The professional golf tour and the professional law firm are both platforms. Nothing more. They depend for their success on the quality of their golfers or lawyers on the one hand and the support of their audiences or clients on the other. They enable the golfer and the lawyer to practice their profession, be it golf or law, to a television audience or an institutional client base that pays for entertainment or advice (sometimes both). Perform well and they are paid more and may elevate to a higher tour or law firm. If they do not perform so well, then they are paid less and may be forced to leave for another tour or firm. At the end of each year, the prize money, or collections, are added up and bonuses are handed out. At the start of each year the slate is wiped clean and everyone, some new faces and many old faces, starts again.
The similarities continue as the advent of the LIV Tour has introduced a jealousy into the institutions of professional golf which insurance lawyers have had to endure for decades.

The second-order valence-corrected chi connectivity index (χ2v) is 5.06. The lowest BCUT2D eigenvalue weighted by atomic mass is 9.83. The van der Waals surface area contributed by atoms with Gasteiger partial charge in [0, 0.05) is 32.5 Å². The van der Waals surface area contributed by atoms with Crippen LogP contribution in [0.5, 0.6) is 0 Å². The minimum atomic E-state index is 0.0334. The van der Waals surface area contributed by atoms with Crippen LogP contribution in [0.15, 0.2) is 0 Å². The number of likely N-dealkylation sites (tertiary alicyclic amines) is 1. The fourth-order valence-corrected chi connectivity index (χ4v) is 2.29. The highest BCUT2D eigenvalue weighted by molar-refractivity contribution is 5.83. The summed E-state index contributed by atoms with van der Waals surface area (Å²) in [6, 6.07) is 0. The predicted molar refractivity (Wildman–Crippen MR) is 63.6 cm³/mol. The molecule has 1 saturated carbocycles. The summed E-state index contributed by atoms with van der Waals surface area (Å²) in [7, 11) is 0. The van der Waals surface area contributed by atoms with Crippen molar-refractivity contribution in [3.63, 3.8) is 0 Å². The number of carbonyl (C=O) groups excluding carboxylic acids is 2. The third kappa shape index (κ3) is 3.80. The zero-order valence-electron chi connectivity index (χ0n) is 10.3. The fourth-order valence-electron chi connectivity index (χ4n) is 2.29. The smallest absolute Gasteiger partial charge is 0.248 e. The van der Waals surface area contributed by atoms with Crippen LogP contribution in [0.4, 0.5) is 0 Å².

The PGA Tour now prohibits professional golfers from practising their profession on both the PGA Tour and the LIV Tour. The PGA Tour requires the professional golfer to make a choice, notwithstanding that it is the professional golfer who underpins the product that the PGA Tour provides to its customers, those who sponsor and watch televised golf. And it is they who suffer. Rahm vs McIlroy on the PGA Tour. Or Smith vs Johnson on the LIV tour. Yet when the two come together, as they did at Wentworth over the weekend, the golf is enthralling.
The insurance industry imposes the same restrictions on the legal profession. Again, the choice is binary: act for the insurance market at all times and without exception or, should you have the courage or commercial imperative to act against the market, be blacklisted. Again, it is the consumer that suffers but so does the insurance industry. Because if the competition is so one sided, or perceived to be, who wants to tune in and/or buy the product?